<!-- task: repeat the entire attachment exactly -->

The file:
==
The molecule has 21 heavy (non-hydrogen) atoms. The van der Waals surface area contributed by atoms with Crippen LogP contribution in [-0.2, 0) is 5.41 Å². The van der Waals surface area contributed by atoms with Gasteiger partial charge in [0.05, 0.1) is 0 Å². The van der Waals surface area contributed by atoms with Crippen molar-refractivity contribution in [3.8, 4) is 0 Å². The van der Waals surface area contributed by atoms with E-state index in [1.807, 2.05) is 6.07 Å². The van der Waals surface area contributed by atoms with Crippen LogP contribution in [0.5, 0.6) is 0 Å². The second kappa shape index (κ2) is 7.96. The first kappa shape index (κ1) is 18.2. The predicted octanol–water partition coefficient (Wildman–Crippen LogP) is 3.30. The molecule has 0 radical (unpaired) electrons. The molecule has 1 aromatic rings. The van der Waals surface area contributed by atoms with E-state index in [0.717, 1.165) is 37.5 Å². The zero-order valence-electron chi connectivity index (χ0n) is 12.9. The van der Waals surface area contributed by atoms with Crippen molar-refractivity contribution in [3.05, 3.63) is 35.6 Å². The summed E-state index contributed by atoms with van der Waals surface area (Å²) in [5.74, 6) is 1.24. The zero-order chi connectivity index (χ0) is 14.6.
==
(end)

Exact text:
The molecule has 21 heavy (non-hydrogen) atoms. The van der Waals surface area contributed by atoms with Crippen LogP contribution in [-0.2, 0) is 5.41 Å². The van der Waals surface area contributed by atoms with Gasteiger partial charge in [0.05, 0.1) is 0 Å². The van der Waals surface area contributed by atoms with Crippen molar-refractivity contribution in [3.8, 4) is 0 Å². The van der Waals surface area contributed by atoms with E-state index in [1.807, 2.05) is 6.07 Å². The van der Waals surface area contributed by atoms with Crippen LogP contribution in [0.5, 0.6) is 0 Å². The second kappa shape index (κ2) is 7.96. The first kappa shape index (κ1) is 18.2. The predicted octanol–water partition coefficient (Wildman–Crippen LogP) is 3.30. The molecule has 0 radical (unpaired) electrons. The molecule has 1 aromatic rings. The van der Waals surface area contributed by atoms with E-state index in [0.717, 1.165) is 37.5 Å². The zero-order valence-electron chi connectivity index (χ0n) is 12.9. The van der Waals surface area contributed by atoms with Crippen molar-refractivity contribution in [3.05, 3.63) is 35.6 Å². The summed E-state index contributed by atoms with van der Waals surface area (Å²) in [5.74, 6) is 1.24. The zero-order chi connectivity index (χ0) is 14.6.